As Judi Evans put it

Families who need support and the language of ‘casual disrespect’

 

I WANT TO SPEAK

Thanks for this guest post from a parent who is concerned about the priorities for those making  high-level decisions about funding around healthcare, and the impact this may have on families who need support in the age of austerity. She also raises important questions about the language we use; for example how does it feel to be called a ‘challenging family’ in the context of support that might be offered? Her central point is stark – the only fixed point in a shifting landscape of support provision is to see the families who need it as ‘incompetent’ and requiring ‘intervention’. 

I had a strange day recently. I left work at lunchtime to attend a NHS Transforming Care meeting where transfer of funds ( ‘dowries’ ) from the NHS, accompanying people with learning disabilities transferred from secure accommodation to homes within the local community arranged by and paid for by local area Clinical Commissioning Groups, was discussed.

There were a number of ‘Experts by Experience’ present. One tabled a list of acronyms that he asked not be used during the meeting. This list included ‘spec. com’ (short for ‘Specialised Commissioning’). He also asked that those speaking refer to ‘people’ not ‘patients’. His request was assented to by all before the meeting started.

During the meeting as people around the table made presentations, a person from NHS Specialised Commissioning repeatedly referred to ‘spec. com’ and ‘patients’ throughout his presentation. The Transforming Care programme will succeed or fail in large part depending on whether funding follows people. If I understood the presentation correctly, it appears that except in very limited circumstances it won’t. It is hard to know how to react to this in the context of a meeting when none of the decision-makers are present.

It seems as though the impact of the Winterbourne View scandal is fading and there are new priorities for those making high-level funding decisions around healthcare. I know that for many local Clinical Commissioning Group commissioners charged with delivering the Transforming Care programme, who will have to compete for funding at a local level to deliver a programme that will incur considerable additional costs for local areas if delivered, it is very difficult to accept. For people with learning disabilities in long stay institutions (over five years) and for people whose cause of death can be listed as ‘Leaning Disability’ on their death certificate when they die of constipation it will be felt in ways, you and I cannot even begin to imagine.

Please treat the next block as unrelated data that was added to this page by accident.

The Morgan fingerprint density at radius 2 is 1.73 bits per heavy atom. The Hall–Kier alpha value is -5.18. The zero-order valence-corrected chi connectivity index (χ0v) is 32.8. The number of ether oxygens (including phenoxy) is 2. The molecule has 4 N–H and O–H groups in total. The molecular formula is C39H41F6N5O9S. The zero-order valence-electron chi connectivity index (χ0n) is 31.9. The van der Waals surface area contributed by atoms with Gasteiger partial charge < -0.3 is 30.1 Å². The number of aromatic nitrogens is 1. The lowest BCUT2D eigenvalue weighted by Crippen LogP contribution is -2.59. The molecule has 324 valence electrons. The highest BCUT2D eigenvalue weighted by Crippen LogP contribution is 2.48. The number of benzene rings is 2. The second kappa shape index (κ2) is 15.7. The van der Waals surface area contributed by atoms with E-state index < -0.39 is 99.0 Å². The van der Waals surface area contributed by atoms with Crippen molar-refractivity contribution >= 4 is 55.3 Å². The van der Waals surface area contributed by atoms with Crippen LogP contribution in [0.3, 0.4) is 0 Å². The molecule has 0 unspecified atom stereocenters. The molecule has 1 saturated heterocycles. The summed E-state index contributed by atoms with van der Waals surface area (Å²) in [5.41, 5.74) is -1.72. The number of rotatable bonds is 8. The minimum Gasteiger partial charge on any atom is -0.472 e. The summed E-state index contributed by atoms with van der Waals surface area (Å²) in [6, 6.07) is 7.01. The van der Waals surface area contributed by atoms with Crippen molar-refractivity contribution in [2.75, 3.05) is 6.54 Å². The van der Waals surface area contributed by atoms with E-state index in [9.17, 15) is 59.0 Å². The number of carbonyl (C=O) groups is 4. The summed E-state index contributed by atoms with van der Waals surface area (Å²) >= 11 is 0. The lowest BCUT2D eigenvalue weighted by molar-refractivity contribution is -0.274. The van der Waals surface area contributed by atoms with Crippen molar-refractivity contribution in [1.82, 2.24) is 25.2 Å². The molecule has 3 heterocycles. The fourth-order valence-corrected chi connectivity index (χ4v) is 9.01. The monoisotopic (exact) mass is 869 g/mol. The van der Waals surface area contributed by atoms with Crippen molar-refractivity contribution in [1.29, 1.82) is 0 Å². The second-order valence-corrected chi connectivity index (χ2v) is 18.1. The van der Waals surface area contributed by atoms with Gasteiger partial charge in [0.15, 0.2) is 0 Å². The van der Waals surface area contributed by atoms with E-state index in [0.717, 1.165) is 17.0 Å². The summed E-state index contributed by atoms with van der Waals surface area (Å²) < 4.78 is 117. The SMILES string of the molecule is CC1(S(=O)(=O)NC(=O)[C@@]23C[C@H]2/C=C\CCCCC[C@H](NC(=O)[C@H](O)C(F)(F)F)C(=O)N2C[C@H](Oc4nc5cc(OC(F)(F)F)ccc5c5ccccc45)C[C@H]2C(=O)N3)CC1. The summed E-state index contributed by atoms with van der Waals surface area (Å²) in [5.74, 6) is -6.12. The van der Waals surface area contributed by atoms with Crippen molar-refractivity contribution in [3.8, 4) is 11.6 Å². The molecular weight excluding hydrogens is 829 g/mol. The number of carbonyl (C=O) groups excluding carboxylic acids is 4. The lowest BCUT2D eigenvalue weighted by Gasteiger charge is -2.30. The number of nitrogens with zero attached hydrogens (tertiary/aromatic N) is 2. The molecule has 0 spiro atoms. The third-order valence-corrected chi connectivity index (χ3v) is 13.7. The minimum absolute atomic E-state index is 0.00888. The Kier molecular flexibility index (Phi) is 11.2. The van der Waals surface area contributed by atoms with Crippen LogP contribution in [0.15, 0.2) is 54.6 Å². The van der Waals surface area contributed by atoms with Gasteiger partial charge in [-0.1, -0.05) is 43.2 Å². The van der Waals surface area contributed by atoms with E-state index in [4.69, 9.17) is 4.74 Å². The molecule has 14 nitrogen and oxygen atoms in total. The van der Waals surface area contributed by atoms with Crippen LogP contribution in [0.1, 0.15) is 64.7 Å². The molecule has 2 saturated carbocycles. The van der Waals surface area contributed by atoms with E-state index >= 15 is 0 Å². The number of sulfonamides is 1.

What hope to deliver a programme for systemic change as complex as the Transforming Care one is, if professionals cannot even keep to rules they agreed to about the use of language that respects the wishes of those they hope to help?

It really was a strange day because I then went on to another meeting where the great and the good and the well-intentioned were listening to care experienced young people sharing their thoughts about the system they spent many of their childhood years within, some with no clear idea why or where their siblings that had been adopted, were.

Social workers also spoke about being asked to ‘do much more with much less’ and how it was impossible to deliver a service where everything from what services are provided by what agency to the social work workforce itself is in flux. Teachers also reported that they were now doing social work in schools, well beyond their capability and training. It was summed up as ‘Challenging Families were being passed between services without getting the early intervention they needed’.

The language of ‘casual disrespect’

I have to say this was a depressingly familiar story to me, so again I chose to reflect on language. Would anyone have thought it OK to refer to my family in a one-to-one conversation with me as a ‘challenging family’ needing ‘Intervention’ and if most would not, then why is it OK to refer families like mine, in this casually disrespectful way? Is it OK because parents of children in need of services are not meant to be listening into this intense conversation or is it that our opinions just do not matter or that we are not expected to have anything of value to contribute unlike the great and the good and the well-intentioned? Or is it that people are afraid of what we might say? Are we that much of a challenge and to whom and what exactly? The only fixed point in this shifting landscape of service provision seems to be to regard families in need of services as, at best, incompetent and in need of an ‘intervention’.

If I’ve understood correctly then what chance do families ( those groups of people – not systems – that in normal circumstances, nurture children and prepare them well for adulthood because of bonds of love ) have of ever being heard when asking for help, not intervention, when we ask for it for ourselves or our children and indeed what chance have the great and the good and the well-intentioned of improving the life chances of young people like my son, without respectful engagement with us, their family members?

The Role of the Social Worker in Adoption

 

The social work profession has shown itself willing to grapple with the issues of concern arising out of current practices around adoption and its consequences.

The British Association of Social Workers launched the results of its Enquiry into the role of the social worker in Adoption on January 18th 2018.